It is no surprise that voter turnout is much higher in swing states than in the rest of the country where the winner of all of a state’s electoral vote is easily predictable. In short, popular votes matter a whole lot more in the few swing states than in most of the nation. In addition, the battleground states receive 7 percent more federal grants than “spectator” states, twice as many presidential disaster declarations, and more exemptions from Superfund enforcement and No Child Left Behind.

There is a viable reform underway that would ensure that every vote in every state would matter. It is a proposal that does not abolish the Electoral College, and therefore retains its benefits without the drawbacks of direct election. It is called the National Popular Vote. Ten states and the District of Columbia have so far enacted the NPV law, which would guarantee the presidency to the candidate who receives the most popular votes in the country. This proposal preserves the Electoral College, but requires that all of the states participating in the intra-state compact will – once the compact is operational – direct that all of their electoral votes be cast for the candidate who wins the most popular votes nationally. No amendment is needed to the Constitution, which already authorizes states to decide how electoral votes are chosen.

The eleven jurisdictions that have signed on possess 165 electoral votes, which is 61 percent of the 270 needed to activate the compact. Newt Gingrich and Jim Edgar have endorsed this plan, as have some GOP legislators in various states. In Illinois, for example, Senators Bill Brady, Frank Watson, and Kirk Dillard voted for the NPV bill when it passed in 2007. Up-to-date information can be found at http://nationalpopularvote.com/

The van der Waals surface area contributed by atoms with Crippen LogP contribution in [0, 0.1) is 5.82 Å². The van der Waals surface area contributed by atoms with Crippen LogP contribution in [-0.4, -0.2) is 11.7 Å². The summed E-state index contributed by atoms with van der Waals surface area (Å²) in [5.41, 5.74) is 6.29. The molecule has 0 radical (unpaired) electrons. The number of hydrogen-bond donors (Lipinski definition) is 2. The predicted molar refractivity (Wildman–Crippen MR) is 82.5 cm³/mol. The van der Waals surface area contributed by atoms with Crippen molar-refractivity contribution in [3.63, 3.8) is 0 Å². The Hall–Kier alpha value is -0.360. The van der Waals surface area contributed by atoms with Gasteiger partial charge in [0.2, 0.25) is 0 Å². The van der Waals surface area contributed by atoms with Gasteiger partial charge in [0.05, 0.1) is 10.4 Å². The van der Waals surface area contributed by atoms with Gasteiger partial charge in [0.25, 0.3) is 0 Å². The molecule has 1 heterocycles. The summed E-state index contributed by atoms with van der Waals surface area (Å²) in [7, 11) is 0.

Hudora
This book was published in 2001 , soon after the disputed election of 2000. It makes a reasonable argument for keeping the Electoral College. However, I still believe we need to reform the process of electing members of congress and the president. My thought would be along the lines of regional (open) primaries where all party candidates would face and compete against each other including the incumbent president and the top five vote receivers of all parties would face one another in succeeding regional primaries with the top three vote receivers facing each other in the november elections for congressional races and the presidency. THe closed primary system denies non party members a chance to select the candidate who appears on the ballot in november.
The electoral vote ensures that the winner of the white house has broad popular support in many states of the union, and not just the 10 most populous states.
The current indivual Federal Electoral COmmission and the various other federal statutes limiting individual campaign donations of individual persons also need to be repealed so that what remains by law is only a reasonably transparent type reporting requirment for campaign donations exceeding $ 500.00 per person, but no limits on donations from individual private citizens to candidates for federal state and local public offices. Donations from corporations, unions, and foreign governments should still be prohibited too. Then , U.S. citizens will be able to look up on the internet who is giving how much to which candidate for office (incumbent or challenger). They can then decide who they might wish to vote for.
terry jennrich
Syleazahad
I saw Dr. Gregg on television and really would love to read this book. However, it's not available in ebook format which is how so many of us now read our books.

Dr.. Gregg, won't you please consider making an ebook version? If you need help, I'd be glad to help you with it (without charge). Just email me.